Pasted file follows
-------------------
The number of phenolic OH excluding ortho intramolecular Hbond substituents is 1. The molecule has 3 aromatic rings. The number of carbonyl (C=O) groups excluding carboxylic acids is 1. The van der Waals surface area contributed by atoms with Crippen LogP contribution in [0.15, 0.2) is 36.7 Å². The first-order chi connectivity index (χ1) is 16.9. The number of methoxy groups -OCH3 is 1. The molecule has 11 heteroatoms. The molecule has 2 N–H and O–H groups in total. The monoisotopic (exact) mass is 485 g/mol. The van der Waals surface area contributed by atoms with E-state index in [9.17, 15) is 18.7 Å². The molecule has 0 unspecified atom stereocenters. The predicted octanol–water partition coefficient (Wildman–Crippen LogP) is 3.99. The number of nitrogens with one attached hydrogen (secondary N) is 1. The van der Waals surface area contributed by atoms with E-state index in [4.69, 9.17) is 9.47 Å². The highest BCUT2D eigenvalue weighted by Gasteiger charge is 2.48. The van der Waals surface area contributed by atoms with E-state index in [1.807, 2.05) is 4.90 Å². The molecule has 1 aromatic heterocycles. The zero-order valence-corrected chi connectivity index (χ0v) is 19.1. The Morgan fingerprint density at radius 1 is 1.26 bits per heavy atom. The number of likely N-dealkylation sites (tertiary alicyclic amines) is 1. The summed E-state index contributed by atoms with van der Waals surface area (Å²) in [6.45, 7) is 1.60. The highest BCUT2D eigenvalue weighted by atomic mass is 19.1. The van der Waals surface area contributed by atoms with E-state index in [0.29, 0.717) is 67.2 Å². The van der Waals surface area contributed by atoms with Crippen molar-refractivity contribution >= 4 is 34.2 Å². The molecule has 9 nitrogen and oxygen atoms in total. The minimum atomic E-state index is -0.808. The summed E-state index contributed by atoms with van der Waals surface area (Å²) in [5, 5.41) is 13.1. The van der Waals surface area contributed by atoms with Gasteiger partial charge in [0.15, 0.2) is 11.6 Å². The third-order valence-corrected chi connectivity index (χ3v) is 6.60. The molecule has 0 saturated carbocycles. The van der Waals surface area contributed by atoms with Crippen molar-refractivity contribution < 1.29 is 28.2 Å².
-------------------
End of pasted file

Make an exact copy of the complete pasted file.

The number of phenolic OH excluding ortho intramolecular Hbond substituents is 1. The molecule has 3 aromatic rings. The number of carbonyl (C=O) groups excluding carboxylic acids is 1. The van der Waals surface area contributed by atoms with Crippen LogP contribution in [0.15, 0.2) is 36.7 Å². The first-order chi connectivity index (χ1) is 16.9. The number of methoxy groups -OCH3 is 1. The molecule has 11 heteroatoms. The molecule has 2 N–H and O–H groups in total. The monoisotopic (exact) mass is 485 g/mol. The van der Waals surface area contributed by atoms with E-state index in [9.17, 15) is 18.7 Å². The molecule has 0 unspecified atom stereocenters. The predicted octanol–water partition coefficient (Wildman–Crippen LogP) is 3.99. The number of nitrogens with one attached hydrogen (secondary N) is 1. The van der Waals surface area contributed by atoms with E-state index in [4.69, 9.17) is 9.47 Å². The highest BCUT2D eigenvalue weighted by Gasteiger charge is 2.48. The van der Waals surface area contributed by atoms with E-state index in [1.807, 2.05) is 4.90 Å². The molecule has 1 aromatic heterocycles. The zero-order valence-corrected chi connectivity index (χ0v) is 19.1. The Morgan fingerprint density at radius 1 is 1.26 bits per heavy atom. The number of likely N-dealkylation sites (tertiary alicyclic amines) is 1. The summed E-state index contributed by atoms with van der Waals surface area (Å²) in [6.45, 7) is 1.60. The highest BCUT2D eigenvalue weighted by atomic mass is 19.1. The van der Waals surface area contributed by atoms with E-state index in [0.29, 0.717) is 67.2 Å². The van der Waals surface area contributed by atoms with Crippen molar-refractivity contribution >= 4 is 34.2 Å². The molecule has 9 nitrogen and oxygen atoms in total. The minimum atomic E-state index is -0.808. The summed E-state index contributed by atoms with van der Waals surface area (Å²) in [5, 5.41) is 13.1. The van der Waals surface area contributed by atoms with Gasteiger partial charge in [0.15, 0.2) is 11.6 Å². The third-order valence-corrected chi connectivity index (χ3v) is 6.60. The molecule has 0 saturated carbocycles. The van der Waals surface area contributed by atoms with Crippen molar-refractivity contribution < 1.29 is 28.2 Å².